Many more people got killed through disease, overwork or neglect than got themselves killed by men of high social rank who turned out to be homicidal lunatics, but then who pays attention to the little people dying of mundane causes. Whoever said that history is one damned thing after another was right. Henry Ford also once said that “history is more or less bunk” and he was right too. We are supposed to learn from history, but mostly we cannot even learn from what happened yesterday.
After seeing a famous place, well-meaning people may drag you off to a museum so you can see stuff like, say, equipment the old explorers carted around with them; or some old Roman coins found in a set of ruins. The coins won’t work on any of the modern vending machines, and the camping and wilderness shops back home have much better equipment. We should summon up the spirit of those old explorers and send them off to those shops and then ask our summoned spirits what they think of GPS units. Now that would be interesting.
As for art galleries, usually the next stop after museums, they tend to blur. Was that set of canvasses from the French impressionists or the Dutch masters, and are we supposed to care that there is a difference? Contemporary art is best ignored until it gets older, and then disposed of in an environmentally unsustainable way. As for statues, they provide some decoration for large, outdoor spaces and a convenient roosting place for pigeons, but serve little purpose beyond that. Why would anyone want to see a collection of them? As for antique vases, bits of ancient jewellery and delicate latticework, flea markets sell that stuff on most weekends. Admittedly the flea market stuff is not a couple of hundred years old, but it’s often better made.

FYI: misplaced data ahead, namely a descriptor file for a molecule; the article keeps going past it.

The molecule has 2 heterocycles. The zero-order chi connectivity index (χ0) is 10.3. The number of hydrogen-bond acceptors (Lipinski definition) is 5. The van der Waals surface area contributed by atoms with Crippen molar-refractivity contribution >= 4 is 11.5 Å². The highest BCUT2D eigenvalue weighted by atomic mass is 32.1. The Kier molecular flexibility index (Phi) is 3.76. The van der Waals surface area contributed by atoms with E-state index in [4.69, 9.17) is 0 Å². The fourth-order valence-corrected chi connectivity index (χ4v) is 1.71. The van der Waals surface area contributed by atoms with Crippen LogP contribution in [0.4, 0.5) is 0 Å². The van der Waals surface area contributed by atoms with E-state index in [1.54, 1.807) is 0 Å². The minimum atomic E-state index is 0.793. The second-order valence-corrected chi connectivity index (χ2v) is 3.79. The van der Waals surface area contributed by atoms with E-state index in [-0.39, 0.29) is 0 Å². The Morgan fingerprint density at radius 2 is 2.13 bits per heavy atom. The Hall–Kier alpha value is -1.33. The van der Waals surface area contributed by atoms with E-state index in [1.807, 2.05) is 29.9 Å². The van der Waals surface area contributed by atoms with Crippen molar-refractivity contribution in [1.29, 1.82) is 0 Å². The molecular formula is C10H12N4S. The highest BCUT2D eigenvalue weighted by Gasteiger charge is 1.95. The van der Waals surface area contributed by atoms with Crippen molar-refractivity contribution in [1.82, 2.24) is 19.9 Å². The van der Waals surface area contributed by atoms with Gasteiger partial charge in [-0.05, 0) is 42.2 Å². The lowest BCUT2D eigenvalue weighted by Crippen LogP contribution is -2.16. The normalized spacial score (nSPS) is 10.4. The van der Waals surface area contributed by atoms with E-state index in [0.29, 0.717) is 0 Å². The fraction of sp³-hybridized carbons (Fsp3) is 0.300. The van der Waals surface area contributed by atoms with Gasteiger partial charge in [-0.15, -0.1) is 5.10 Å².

Here are a few notes, in no particular order, on places to avoid.
Rome – one of the few cities that has a set of ruins at its heart which it calls a tourist attraction. Why are two pillars on a slab of stone – all the remains of most of the buildings in the roman forum – worth preserving? Best to knock it down and put up an intact replica, complete with gift shops. Tacky? Possibly, but more interesting for tourists. If you must see anything in Rome check out the Pantheon. It’s just as old as the Colosseum, give or take a century, and is intact. Otherwise the Trevi Fountain and the Spanish Steps are over rated, and the museums are too crowded. Am I biased against the place because my wallet was lifted on the Roman underground – a 200 Euro life lesson – well, yes.
The Sistine Chapel – if you want pictures in a church, why put them on a ceiling, especially when that ceiling is as high as that of the Sistine Chapel? Pope Julius II, who commissioned Michelangelo to paint the ceiling in the early sixteenth century, should have insisted on a nice flat white for the ceiling itself and asked for the paintings to be put at ground level, so that people can see them, and there would be more seats for the future billions of tourists.
Vienna – No-one seems to have told the Viennese that Mozart is several centuries dead, and that the Imperial dynasty was deposed a century ago, but then there are also a lot of old buildings they haven’t gotten around to knocking down. Sad really.